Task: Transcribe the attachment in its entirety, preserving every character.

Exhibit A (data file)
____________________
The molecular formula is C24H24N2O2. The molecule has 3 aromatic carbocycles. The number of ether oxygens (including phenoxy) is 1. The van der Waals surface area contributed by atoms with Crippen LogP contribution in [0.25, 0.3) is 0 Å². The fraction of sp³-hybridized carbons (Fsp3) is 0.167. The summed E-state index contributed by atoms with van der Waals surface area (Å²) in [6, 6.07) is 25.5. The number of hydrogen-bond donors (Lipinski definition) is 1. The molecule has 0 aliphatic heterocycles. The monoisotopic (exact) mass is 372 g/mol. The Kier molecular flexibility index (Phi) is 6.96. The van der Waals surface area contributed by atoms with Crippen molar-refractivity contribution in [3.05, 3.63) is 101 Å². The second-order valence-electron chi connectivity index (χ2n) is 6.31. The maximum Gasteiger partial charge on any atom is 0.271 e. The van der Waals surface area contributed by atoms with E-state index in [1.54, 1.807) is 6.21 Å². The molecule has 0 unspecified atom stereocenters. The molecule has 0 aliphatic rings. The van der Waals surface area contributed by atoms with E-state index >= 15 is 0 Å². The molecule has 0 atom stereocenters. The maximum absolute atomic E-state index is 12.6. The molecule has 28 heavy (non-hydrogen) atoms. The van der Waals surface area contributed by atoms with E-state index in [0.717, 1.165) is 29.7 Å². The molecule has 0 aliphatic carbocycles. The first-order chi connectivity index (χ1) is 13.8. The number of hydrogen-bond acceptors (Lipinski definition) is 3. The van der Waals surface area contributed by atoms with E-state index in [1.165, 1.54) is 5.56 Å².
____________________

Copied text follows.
The molecular formula is C24H24N2O2. The molecule has 3 aromatic carbocycles. The number of ether oxygens (including phenoxy) is 1. The van der Waals surface area contributed by atoms with Crippen LogP contribution in [0.25, 0.3) is 0 Å². The fraction of sp³-hybridized carbons (Fsp3) is 0.167. The summed E-state index contributed by atoms with van der Waals surface area (Å²) in [6, 6.07) is 25.5. The number of hydrogen-bond donors (Lipinski definition) is 1. The molecule has 0 aliphatic heterocycles. The monoisotopic (exact) mass is 372 g/mol. The Kier molecular flexibility index (Phi) is 6.96. The van der Waals surface area contributed by atoms with Crippen molar-refractivity contribution in [3.05, 3.63) is 101 Å². The second-order valence-electron chi connectivity index (χ2n) is 6.31. The maximum Gasteiger partial charge on any atom is 0.271 e. The van der Waals surface area contributed by atoms with E-state index in [1.54, 1.807) is 6.21 Å². The molecule has 0 unspecified atom stereocenters. The molecule has 0 aliphatic rings. The van der Waals surface area contributed by atoms with E-state index >= 15 is 0 Å². The molecule has 0 atom stereocenters. The maximum absolute atomic E-state index is 12.6. The molecule has 28 heavy (non-hydrogen) atoms. The van der Waals surface area contributed by atoms with E-state index in [0.717, 1.165) is 29.7 Å². The molecule has 0 aliphatic carbocycles. The first-order chi connectivity index (χ1) is 13.8. The number of hydrogen-bond acceptors (Lipinski definition) is 3. The van der Waals surface area contributed by atoms with E-state index in [1.165, 1.54) is 5.56 Å².